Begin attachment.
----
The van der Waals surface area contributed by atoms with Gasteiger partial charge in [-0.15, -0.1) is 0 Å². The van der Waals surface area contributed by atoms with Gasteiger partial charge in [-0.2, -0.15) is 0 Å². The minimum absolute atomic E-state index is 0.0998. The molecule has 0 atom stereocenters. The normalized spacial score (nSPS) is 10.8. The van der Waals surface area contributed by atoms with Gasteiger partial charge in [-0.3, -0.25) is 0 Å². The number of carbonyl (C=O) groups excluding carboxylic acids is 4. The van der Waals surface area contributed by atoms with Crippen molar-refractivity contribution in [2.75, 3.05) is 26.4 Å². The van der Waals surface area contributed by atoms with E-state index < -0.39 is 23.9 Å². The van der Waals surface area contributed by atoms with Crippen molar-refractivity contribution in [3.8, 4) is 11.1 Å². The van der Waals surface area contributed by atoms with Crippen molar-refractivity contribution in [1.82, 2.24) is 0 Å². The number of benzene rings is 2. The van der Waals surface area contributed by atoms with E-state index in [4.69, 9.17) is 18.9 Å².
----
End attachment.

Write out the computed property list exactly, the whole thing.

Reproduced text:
The van der Waals surface area contributed by atoms with Gasteiger partial charge in [-0.15, -0.1) is 0 Å². The van der Waals surface area contributed by atoms with Gasteiger partial charge in [-0.2, -0.15) is 0 Å². The minimum absolute atomic E-state index is 0.0998. The molecule has 0 atom stereocenters. The normalized spacial score (nSPS) is 10.8. The van der Waals surface area contributed by atoms with Gasteiger partial charge in [-0.3, -0.25) is 0 Å². The number of carbonyl (C=O) groups excluding carboxylic acids is 4. The van der Waals surface area contributed by atoms with Crippen molar-refractivity contribution in [2.75, 3.05) is 26.4 Å². The van der Waals surface area contributed by atoms with E-state index < -0.39 is 23.9 Å². The van der Waals surface area contributed by atoms with Crippen molar-refractivity contribution in [3.8, 4) is 11.1 Å². The van der Waals surface area contributed by atoms with Crippen molar-refractivity contribution in [1.82, 2.24) is 0 Å². The number of benzene rings is 2. The van der Waals surface area contributed by atoms with E-state index in [4.69, 9.17) is 18.9 Å².